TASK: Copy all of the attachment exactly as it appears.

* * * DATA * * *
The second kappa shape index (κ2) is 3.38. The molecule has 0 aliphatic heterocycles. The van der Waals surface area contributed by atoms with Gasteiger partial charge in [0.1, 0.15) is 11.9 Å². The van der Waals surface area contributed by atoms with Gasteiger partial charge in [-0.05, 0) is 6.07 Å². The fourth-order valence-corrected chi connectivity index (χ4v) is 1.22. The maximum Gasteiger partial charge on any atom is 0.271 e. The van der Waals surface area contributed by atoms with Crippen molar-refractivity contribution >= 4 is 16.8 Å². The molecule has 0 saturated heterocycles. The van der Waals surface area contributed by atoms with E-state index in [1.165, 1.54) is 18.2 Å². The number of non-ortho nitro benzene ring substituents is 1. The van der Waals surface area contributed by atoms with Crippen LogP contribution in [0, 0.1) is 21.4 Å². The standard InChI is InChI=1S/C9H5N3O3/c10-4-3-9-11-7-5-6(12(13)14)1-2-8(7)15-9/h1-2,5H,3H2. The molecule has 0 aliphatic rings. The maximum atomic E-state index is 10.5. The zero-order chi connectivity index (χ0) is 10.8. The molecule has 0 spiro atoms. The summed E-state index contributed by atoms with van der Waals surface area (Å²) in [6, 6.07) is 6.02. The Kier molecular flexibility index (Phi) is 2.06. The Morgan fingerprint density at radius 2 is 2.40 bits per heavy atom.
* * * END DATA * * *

The second kappa shape index (κ2) is 3.38. The molecule has 0 aliphatic heterocycles. The van der Waals surface area contributed by atoms with Gasteiger partial charge in [0.1, 0.15) is 11.9 Å². The van der Waals surface area contributed by atoms with Gasteiger partial charge in [-0.05, 0) is 6.07 Å². The fourth-order valence-corrected chi connectivity index (χ4v) is 1.22. The maximum Gasteiger partial charge on any atom is 0.271 e. The van der Waals surface area contributed by atoms with Crippen molar-refractivity contribution >= 4 is 16.8 Å². The molecule has 0 saturated heterocycles. The van der Waals surface area contributed by atoms with E-state index in [1.165, 1.54) is 18.2 Å². The number of non-ortho nitro benzene ring substituents is 1. The van der Waals surface area contributed by atoms with Crippen LogP contribution in [0, 0.1) is 21.4 Å². The standard InChI is InChI=1S/C9H5N3O3/c10-4-3-9-11-7-5-6(12(13)14)1-2-8(7)15-9/h1-2,5H,3H2. The molecule has 0 aliphatic rings. The maximum atomic E-state index is 10.5. The zero-order chi connectivity index (χ0) is 10.8. The molecule has 0 spiro atoms. The summed E-state index contributed by atoms with van der Waals surface area (Å²) in [6, 6.07) is 6.02. The Kier molecular flexibility index (Phi) is 2.06. The Morgan fingerprint density at radius 2 is 2.40 bits per heavy atom.